Uber moves to claim bigger piece of the pie
by Mike Beggs
On the heels of Uber Pool, in mid-September Uber Technologies rolled out its Uber Express Pool service in Toronto, promising “a more efficient shared ride.”
With Uber Express Pool, passengers are requested to walk as far as 250 metres to meet their car, on a route deemed to most efficiently service all riders heading in the same general direction.
It comes at about half the price of an Uber X ride, and 30 percent less than with Uber Pool (which first brought the company’s carpooling feature to Toronto in January of 2016). Customers will be asked to wait a minute or two longer for the Uber algorithm to match them up with their driver, in return receiving a more direct, cheaper trip – optimally sharing the car with two other people.
Uber Express Pool was introduced to Los Angeles, Miami, San Diego, Denver, Philadelphia, and Washington, D.C. last year. It builds on the shared ride option model of Uber Pool, which operates in 36 cities worldwide.
Uber Canada G.M. Rob Khazzam told The Globe And Mail, “For Uber Pool to work you need to have a really, really large volume of transactions. We have that today, because the Uber Pool product has been tremendously successful. That’s why we’re doubling down and bringing Express Pool here.”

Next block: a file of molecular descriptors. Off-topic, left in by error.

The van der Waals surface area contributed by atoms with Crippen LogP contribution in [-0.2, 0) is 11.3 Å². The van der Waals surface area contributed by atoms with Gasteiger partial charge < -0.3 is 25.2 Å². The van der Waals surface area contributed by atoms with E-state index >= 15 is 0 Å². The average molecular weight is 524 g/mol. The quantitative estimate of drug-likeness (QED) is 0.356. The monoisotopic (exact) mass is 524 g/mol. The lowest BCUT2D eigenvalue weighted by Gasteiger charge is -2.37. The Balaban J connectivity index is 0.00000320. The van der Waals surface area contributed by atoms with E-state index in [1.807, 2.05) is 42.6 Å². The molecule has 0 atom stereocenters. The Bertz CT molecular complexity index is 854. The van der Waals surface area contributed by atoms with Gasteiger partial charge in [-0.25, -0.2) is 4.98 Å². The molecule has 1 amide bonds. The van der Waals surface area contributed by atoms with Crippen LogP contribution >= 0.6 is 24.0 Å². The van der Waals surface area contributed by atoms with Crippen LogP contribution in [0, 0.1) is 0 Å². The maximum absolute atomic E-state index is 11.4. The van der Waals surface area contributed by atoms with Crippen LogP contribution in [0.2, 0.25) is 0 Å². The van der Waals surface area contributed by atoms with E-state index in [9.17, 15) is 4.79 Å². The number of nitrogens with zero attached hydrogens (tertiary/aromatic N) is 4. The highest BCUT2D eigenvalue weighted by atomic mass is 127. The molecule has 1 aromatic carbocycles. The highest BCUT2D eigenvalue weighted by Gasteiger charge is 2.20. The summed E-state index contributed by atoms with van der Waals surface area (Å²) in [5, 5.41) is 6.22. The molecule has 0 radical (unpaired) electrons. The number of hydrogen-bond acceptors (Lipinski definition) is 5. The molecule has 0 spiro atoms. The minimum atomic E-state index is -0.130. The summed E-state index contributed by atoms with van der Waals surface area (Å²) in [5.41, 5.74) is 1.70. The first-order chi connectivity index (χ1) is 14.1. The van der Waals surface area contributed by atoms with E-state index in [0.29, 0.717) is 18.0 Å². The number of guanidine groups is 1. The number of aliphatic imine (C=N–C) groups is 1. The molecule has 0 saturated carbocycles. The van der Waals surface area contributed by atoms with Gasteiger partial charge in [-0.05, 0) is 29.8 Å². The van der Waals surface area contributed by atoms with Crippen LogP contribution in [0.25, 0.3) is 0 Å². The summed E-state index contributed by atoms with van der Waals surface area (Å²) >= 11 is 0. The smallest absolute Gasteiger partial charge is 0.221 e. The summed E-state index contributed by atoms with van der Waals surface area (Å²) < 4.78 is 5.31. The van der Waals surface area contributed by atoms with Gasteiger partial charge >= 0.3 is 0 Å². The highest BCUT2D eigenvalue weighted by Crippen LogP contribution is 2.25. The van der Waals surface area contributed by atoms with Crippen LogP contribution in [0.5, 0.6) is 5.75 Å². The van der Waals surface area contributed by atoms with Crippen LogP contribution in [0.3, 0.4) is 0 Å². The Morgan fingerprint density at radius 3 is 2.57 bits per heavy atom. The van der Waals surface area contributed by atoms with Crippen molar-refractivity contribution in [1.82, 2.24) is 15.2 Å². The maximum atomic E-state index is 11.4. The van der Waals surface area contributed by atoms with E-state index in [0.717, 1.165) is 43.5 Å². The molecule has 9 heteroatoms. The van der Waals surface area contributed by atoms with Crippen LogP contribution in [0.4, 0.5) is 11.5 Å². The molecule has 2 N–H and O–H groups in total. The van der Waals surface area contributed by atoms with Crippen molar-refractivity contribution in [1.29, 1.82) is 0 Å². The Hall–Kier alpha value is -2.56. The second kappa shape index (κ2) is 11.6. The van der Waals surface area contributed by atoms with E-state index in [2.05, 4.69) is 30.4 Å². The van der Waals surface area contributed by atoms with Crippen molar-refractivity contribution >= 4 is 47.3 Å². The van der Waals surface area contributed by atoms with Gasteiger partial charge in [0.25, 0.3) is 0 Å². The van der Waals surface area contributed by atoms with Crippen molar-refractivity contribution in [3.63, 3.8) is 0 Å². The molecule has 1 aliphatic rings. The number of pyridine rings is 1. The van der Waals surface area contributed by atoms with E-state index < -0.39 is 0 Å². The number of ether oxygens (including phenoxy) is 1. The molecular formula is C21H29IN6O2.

“Our hope would certainly be to bring it to other markets in Canada, but it’s probably not a realistic 2018 outcome.”
The Toronto area’s Express Pool boundaries will extend to Markham, Vaughan, Brampton, and Mississauga.
Uber leaders say – the still heavily subsidized – Uber Express Pool fits in with their long-range vision of reducing the number of private cars on the road, and benefitting cities by slashing gridlock, and pollution.
“We think carpooling is very much the way of the future,” Ethan Stock, Uber’s director of product for shared routes told The Verge.
However, taxi industry leaders suggest this mark’s Uber’s latest effort to up its lopsided share of the Toronto ground transportation market, plain and simple.
“Their main idea is to kill the taxi industry. That’s basically what they’re trying to do,” alleges Taxi Action president Behrouz Khamseh. “I’d like to see in December or January if people are willing to walk 300 metres.”
“It’s not their business to worry about getting people out of their cars,” he continues. “They’ve got 60,000-plus cars roaming around the downtown clubs. What the hell are they talking about?”
While acknowledging that the younger generation is using Uber, “no ifs, ands, or buts”, Lucky 7 Taxi owner Lawrence Eisenberg agrees the Silicon Valley giant’s sole motivation here is revenue generation.
“It’s not concern (about the environment), ” he alleges.
“And, this will (actually hurt) public transit. People will stop taking the Red Rocket. (Down the road), they will do Uber Bus, too.”